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Calling ObjectScript Methods and Functions

This chapter describes methods of class IRIS that allow you to call ObjectScript class methods and user-defined functions directly from your Java application. See the following sections for details and examples:

Class Method Calls

The following methods of class IRIS call ObjectScript class methods, returning values of the type indicated by the method name: classMethodBoolean(), classMethodBytes(), classMethodDouble(), classMethodIRISList(), classMethodLong(), classMethodObject(), classMethodString(), and classMethodVoid(). You can also use classMethodStatusCode() to retrieve error messages from class methods that return ObjectScript %Status (see “Catching %Status Error Codes”).

All of these methods take String arguments for className and methodName, plus 0 or more method arguments, which may be any of the following types: Integer, Short, String, Long, Double, Float, byte[], Boolean, Time, Date, Timestamp, IRISList, or IRISObject. If the connection is bidirectional (see “Using Java Reverse Proxy Objects”), then any Java object can be used as an argument.

Trailing arguments may be omitted in argument lists, either by passing fewer than the full number of arguments, or by passing null for trailing arguments. An exception will be thrown if a non-null argument is passed to the right of a null argument.

Calling ObjectScript class methods

The code in this example calls class methods of each supported datatype from ObjectScript test class User.NativeTest (listed immediately after the example). Assume that variable iris is a previously defined instance of class IRIS and is currently connected to the server.

  String className = "User.NativeTest";
  String comment = "";

  comment = "cmBoolean() tests whether two numbers are equal (true=1,false=0): ";
  boolean boolVal = iris.classMethodBoolean(className,"cmBoolean",7,7);
  System.out.println(comment+boolVal);

  comment = "cmBytes creates byte array [72,105,33]. String value of array:: ";
  byte[] byteVal = iris.classMethodBytes(className,"cmBytes",72,105,33);
  System.out.println(comment+(new String(byteVal)));

  comment = "cmString() concatenates \"Hello\" + arg: ";
  String stringVal = iris.classMethodString(className,"cmString","World");
  System.out.println(comment+stringVal);

  comment = "cmLong() returns the sum of two numbers: ";
  Long longVal = iris.classMethodLong(className,"cmLong",7,8);
  System.out.println(comment+longVal);

  comment = "cmDouble() multiplies a number by 1.5: ";
  Double doubleVal = iris.classMethodDouble(className,"cmDouble",10);
  System.out.println(comment+doubleVal);

  comment = "cmProcedure assigns a value to global array ^cmGlobal: ";
  iris.classMethodVoid(className,"cmVoid",67);
  // Read global array ^cmGlobal and then delete it
  System.out.println(comment+iris.getInteger("^cmGlobal"));
  iris.kill("cmGlobal");

  comment = "cmList() returns a $LIST containing two values: "; 
  IRISList listVal = iris.classMethodList(className,"cmList","The answer is ",42);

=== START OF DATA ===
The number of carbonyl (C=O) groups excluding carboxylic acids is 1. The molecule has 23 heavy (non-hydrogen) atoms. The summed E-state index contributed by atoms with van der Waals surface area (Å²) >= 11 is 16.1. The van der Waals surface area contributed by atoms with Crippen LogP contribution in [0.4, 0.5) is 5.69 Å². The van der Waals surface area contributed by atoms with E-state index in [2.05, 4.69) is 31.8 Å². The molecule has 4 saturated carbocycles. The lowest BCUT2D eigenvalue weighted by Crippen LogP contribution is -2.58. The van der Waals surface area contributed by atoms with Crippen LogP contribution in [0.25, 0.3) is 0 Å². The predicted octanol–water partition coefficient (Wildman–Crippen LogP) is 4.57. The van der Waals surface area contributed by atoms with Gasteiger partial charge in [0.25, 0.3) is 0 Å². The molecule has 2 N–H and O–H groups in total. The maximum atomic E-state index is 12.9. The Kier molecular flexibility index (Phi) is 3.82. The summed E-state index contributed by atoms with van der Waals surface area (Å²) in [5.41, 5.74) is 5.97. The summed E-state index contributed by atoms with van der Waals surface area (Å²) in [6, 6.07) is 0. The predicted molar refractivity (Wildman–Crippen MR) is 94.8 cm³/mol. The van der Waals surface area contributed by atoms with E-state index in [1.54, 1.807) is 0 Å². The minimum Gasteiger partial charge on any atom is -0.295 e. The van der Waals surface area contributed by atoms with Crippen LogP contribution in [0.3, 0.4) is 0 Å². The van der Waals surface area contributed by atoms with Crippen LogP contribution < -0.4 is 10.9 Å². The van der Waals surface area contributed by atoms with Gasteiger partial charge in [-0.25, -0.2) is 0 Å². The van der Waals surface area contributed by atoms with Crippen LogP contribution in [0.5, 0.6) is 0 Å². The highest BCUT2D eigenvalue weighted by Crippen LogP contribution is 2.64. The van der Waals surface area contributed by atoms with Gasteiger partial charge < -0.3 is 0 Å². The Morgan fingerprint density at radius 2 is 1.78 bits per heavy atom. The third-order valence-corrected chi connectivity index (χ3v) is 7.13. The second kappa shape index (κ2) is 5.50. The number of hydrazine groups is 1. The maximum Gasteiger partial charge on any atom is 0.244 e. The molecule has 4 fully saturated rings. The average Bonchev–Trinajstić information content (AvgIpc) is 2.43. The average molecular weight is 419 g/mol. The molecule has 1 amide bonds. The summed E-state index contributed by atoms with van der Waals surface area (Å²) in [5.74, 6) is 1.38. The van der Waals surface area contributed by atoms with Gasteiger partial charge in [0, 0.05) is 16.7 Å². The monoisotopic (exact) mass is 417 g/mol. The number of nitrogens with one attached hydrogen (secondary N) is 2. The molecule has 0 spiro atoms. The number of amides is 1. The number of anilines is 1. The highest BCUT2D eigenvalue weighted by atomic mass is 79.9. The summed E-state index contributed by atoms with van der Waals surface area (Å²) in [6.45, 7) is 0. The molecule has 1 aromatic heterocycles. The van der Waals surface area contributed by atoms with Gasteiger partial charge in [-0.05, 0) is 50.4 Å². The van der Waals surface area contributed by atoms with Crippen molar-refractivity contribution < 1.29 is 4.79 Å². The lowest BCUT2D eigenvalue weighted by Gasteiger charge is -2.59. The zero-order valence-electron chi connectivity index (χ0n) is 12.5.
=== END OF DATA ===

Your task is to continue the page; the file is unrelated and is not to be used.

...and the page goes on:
System.out.println(comment+listVal.get(1)+listVal.get(2));
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ObjectScript Class User.NativeTest

To run the previous example, this ObjectScript class must be compiled and available on the server:

Class User.NativeTest Extends %Persistent
{
ClassMethod cmBoolean(cm1 As %Integer, cm2 As %Integer) As %Boolean
{
    Quit (cm1=cm2)
}
ClassMethod cmBytes(cm1 As %Integer, cm2 As %Integer, cm3 As %Integer) As %Binary
{
    Quit $CHAR(cm1,cm2,cm3)
}
ClassMethod cmString(cm1 As %String) As %String
{
    Quit "Hello "_cm1
}
ClassMethod cmLong(cm1 As %Integer, cm2 As %Integer) As %Integer
{
    Quit cm1+cm2
}
ClassMethod cmDouble(cm1 As %Double) As %Double
{
    Quit cm1 * 1.5
}
ClassMethod cmVoid(cm1 As %Integer)
{
    Set ^cmGlobal=cm1
    Quit ^cmGlobal
}
ClassMethod cmList(cm1 As %String, cm2 As %Integer)
{
    Set list = $LISTBUILD(cm1,cm2)
    Quit list
}
}
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You can test these methods by calling them from the Terminal. For example:

USER>write ##class(User.NativeTest).cmString("World")
Hello World
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Function Calls

Function calls are similar to method calls, but the arguments are in a different order. The function label is specified first, followed by the name of the routine that contains it. This corresponds to the order used in ObjectScript, where function calls have the following form :

  set result = $$myFunctionLabel^myRoutineName([arguments])
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Functions are supported because they are necessary for older code bases (see “Callable User-defined Code Modules” in Using ObjectScript), but new code should always use method calls if possible.

The Native API methods in this section call user-defined ObjectScript functions or procedures and return a value of the type indicated by the method name: functionBoolean(), functionBytes(), functionDouble(), functionIRISList(), functionObject(), functionLong(), functionString(), or procedure() (no return value).

They take String arguments for functionLabel and routineName, plus 0 or more function arguments, which may be any of the following types: Integer, Short, String, Long, Double, Float, byte[], Boolean, Time, Date, Timestamp, IRISList, or IRISObject. If the connection is bidirection (see Using Java Reverse Proxy Objects), then any Java object can be used as an argument.

Trailing arguments may be omitted in argument lists, either by passing fewer than the full number of arguments, or by passing null for trailing arguments. An exception will be thrown if a non-null argument is passed to the right of a null argument.

Note:
Built-in system functions are not supported

These methods are designed to call functions in user-defined routines. ObjectScript system functions (which start with a $ character. See “ObjectScript Functions” in the ObjectScript Reference) cannot be called directly from your Java code. However, you can call a system function indirectly by writing an ObjectScript wrapper function that calls the system function and returns the result. For example, the fnList() function (at the end of this section in ObjectScript Routine NativeRoutine.mac) calls $LISTBUILD.

Calling functions of ObjectScript routines with the Native API